It's fast and logical: you select a module to work on and tweak the parameters with LED-ringed encoders. Indeed, it's possible to get so fixated on the encoders you entirely forget the dedicated controls. Incidentally, all controls send and respond to NRPNs, rather than the lower-resolution CCs. The resulting parameter changes are smooth and not constrained to 128 possible values. However, NRPNs aren't a perfect fit for step sequencing or generic controller duties, for example, while some expected CCs are ignored, such as CC7 (volume).
Fortunately, other than a few minor inconsistencies (there are, for instance, three different methods of copying objects), the Hydrasynth is a dream to navigate, whether you're making minor tweaks or dishing up entirely new patches.
The Hydrasynth is a seriously impressive opening salvo from a fledgling company; hopefully it heralds a more expressive future for synthesis.
All three oscillators can access any of the 219 available waveforms; these include the expected analogue modelled waves, plus families of more exotic fare, with names such as Cluster, Flux, Vokz, Klangor and Scorpio. The tonal qualities of each are rich, varied and best experienced by trying them out while watching the oscilloscope. I did initially wonder whether a couple of hundred waves would be enough, but since the Hydrasynth offers myriad ways to twist, squash, mash and trash them, it should be ages before you try every combination.
As well as delivering single waveforms, the first two oscillators can switch to WaveScan mode, a quick and easy variant of wavetable synthesis. If you recall from earlier wavetable synths, you're usually presented with a list of fixed wavetables, each containing chosen waves. You progress through each table using controllers or modulators to produce the distinctive timbral movement.
Rather than fixed tables, the Hydrasynth permits the user to create lists of up to eight waveforms, with gaps and silences available for punctuation and fades. The Wavelist Edit page simplifies the selection process in various ways, and if you have no particular plan to start with, the Random button will choose waveforms for you.
You might expect that just eight waves couldn't compare with the longer tables of older synths, but in practice I didn't find this to be the case. One of the common misconceptions concerning wavetable synthesis is that it's all about endless transitions, but in my experience, the coolest results are achieved by morphing between one or two markedly different waveforms. In such cases, the in-betweens are often as interesting as deliberately prepared waves.
Having created a table, you probably want to hear some automated scanning. This is as easy as pressing an LFO button, then an oscillator button, to set up a basic connection. You then pick a specific parameter to modulate: in this case, Wavescan. It's so fast I wished the selection process could be extended to include other sources, such as the mod wheel, aftertouch and so on. As of firmware version 1.3.1, you select these with an encoder.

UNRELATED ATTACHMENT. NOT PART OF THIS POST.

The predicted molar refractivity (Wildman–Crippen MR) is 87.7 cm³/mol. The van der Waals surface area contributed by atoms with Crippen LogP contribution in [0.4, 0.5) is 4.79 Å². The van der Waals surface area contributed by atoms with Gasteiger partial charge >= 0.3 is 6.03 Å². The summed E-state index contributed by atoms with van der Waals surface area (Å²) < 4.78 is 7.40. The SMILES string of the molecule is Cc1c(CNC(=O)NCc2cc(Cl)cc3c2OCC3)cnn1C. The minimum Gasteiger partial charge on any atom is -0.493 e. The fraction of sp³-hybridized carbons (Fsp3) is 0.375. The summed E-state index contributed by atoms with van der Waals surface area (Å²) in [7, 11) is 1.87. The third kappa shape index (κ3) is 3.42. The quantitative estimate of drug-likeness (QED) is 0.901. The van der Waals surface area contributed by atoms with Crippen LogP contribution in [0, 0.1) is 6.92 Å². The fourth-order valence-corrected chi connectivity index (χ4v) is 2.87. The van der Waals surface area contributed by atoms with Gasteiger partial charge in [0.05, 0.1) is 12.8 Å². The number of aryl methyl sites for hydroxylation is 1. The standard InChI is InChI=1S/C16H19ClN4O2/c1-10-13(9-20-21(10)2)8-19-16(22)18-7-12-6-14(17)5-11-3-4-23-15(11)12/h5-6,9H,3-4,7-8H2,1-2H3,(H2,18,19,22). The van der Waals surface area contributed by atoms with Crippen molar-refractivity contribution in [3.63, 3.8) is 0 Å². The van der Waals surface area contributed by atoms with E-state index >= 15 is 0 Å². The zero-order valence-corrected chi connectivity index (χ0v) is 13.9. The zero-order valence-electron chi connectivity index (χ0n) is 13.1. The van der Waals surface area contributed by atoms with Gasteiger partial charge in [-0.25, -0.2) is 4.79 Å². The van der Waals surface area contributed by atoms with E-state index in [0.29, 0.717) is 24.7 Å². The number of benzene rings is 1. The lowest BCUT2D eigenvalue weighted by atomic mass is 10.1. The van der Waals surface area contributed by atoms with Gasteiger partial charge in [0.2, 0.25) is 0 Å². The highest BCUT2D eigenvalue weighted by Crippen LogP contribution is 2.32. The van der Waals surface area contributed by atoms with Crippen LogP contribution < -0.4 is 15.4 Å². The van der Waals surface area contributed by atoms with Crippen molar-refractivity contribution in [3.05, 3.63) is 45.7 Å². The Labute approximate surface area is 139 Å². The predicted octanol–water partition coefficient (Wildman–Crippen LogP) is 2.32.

Having animated one oscillator, you can build an entirely different wavelist for the second, and maybe modulate that with an envelope for a bit of variety. And while the third oscillator lacks the scanning functionality, it can still select any waveform and you can modulate the selection too. I found it great for thickening duties, sub-bass and miscellaneous tinkly splashes.
The first two oscillators are treated to a pair of 'Mutators' in series. Their names are shortened to Mutant on the panel (presumably so the text fits the buttons) but whatever you call them, Mutants are the Hydrasynth's ace in the hole. Each offers linear FM, wave stacking, oscillator synchronisation, three varieties of pulse-width modulation, or a rather nifty harmonic focus. A Dry/Wet parameter is ever-present, ensuring you can always fade between the unprocessed sound and mutation effect.
Linear FM is, on the surface, basic two-operator FM with feedback, but you aren't restricted to the built-in sine or triangle waves — you can choose any oscillator, the ring mod or noise as source. It doesn't end there, either: the source could be taken from another Mutant or either of the Mod inputs. As you can imagine, this can generate way more than DX-style bells and log drums!
Wavstack layers five copies of the waveform, with variable detuning. Applicable to any waveform, scanned or otherwise, it can serve up Supersaw-type effects and so much more. If you position Wavstack after an FM Mutant, those icy FM tones become something altogether more lush.
Oscillator Sync offers synchronisation to any oscillator and it's fitted with a couple of novel extras: Window and Ratio. The former is used to shave off the clicky, glitchy artifacts of synchronisation, while the latter specifies the number of times resynchronisation occurs within a cycle. This wasn't a feature I'd met before but it's a cracker, and at its extremes, is capable of further variations on the theme of 'nasty and noisy'. This is a common trait of most Mutants when pushed, and ASM are to be applauded for not limiting their baby to tame or 'normal' results.